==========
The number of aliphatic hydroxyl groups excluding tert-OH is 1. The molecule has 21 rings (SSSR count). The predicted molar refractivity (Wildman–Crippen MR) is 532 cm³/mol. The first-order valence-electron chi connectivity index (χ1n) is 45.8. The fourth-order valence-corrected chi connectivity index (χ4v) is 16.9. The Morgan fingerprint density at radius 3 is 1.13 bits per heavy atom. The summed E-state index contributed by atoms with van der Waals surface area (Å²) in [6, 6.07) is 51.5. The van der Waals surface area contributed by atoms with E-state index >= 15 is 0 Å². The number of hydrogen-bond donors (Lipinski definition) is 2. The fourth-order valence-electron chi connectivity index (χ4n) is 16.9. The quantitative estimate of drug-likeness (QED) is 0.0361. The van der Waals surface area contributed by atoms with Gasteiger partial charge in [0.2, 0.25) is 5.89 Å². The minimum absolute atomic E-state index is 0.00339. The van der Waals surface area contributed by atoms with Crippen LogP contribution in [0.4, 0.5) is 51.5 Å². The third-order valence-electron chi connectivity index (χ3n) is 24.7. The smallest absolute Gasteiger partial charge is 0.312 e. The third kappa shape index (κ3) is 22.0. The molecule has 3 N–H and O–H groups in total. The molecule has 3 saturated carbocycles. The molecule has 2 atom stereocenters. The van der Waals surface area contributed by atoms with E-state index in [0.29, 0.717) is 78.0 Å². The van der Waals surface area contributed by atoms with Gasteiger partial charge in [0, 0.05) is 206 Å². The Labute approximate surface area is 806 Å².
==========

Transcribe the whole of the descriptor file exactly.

The number of aliphatic hydroxyl groups excluding tert-OH is 1. The molecule has 21 rings (SSSR count). The predicted molar refractivity (Wildman–Crippen MR) is 532 cm³/mol. The first-order valence-electron chi connectivity index (χ1n) is 45.8. The fourth-order valence-corrected chi connectivity index (χ4v) is 16.9. The Morgan fingerprint density at radius 3 is 1.13 bits per heavy atom. The summed E-state index contributed by atoms with van der Waals surface area (Å²) in [6, 6.07) is 51.5. The van der Waals surface area contributed by atoms with E-state index >= 15 is 0 Å². The number of hydrogen-bond donors (Lipinski definition) is 2. The fourth-order valence-electron chi connectivity index (χ4n) is 16.9. The quantitative estimate of drug-likeness (QED) is 0.0361. The van der Waals surface area contributed by atoms with Gasteiger partial charge in [0.2, 0.25) is 5.89 Å². The minimum absolute atomic E-state index is 0.00339. The van der Waals surface area contributed by atoms with Crippen LogP contribution in [0.4, 0.5) is 51.5 Å². The third-order valence-electron chi connectivity index (χ3n) is 24.7. The smallest absolute Gasteiger partial charge is 0.312 e. The third kappa shape index (κ3) is 22.0. The molecule has 3 N–H and O–H groups in total. The molecule has 3 saturated carbocycles. The molecule has 2 atom stereocenters. The van der Waals surface area contributed by atoms with E-state index in [0.29, 0.717) is 78.0 Å². The van der Waals surface area contributed by atoms with Gasteiger partial charge in [0, 0.05) is 206 Å². The Labute approximate surface area is 806 Å².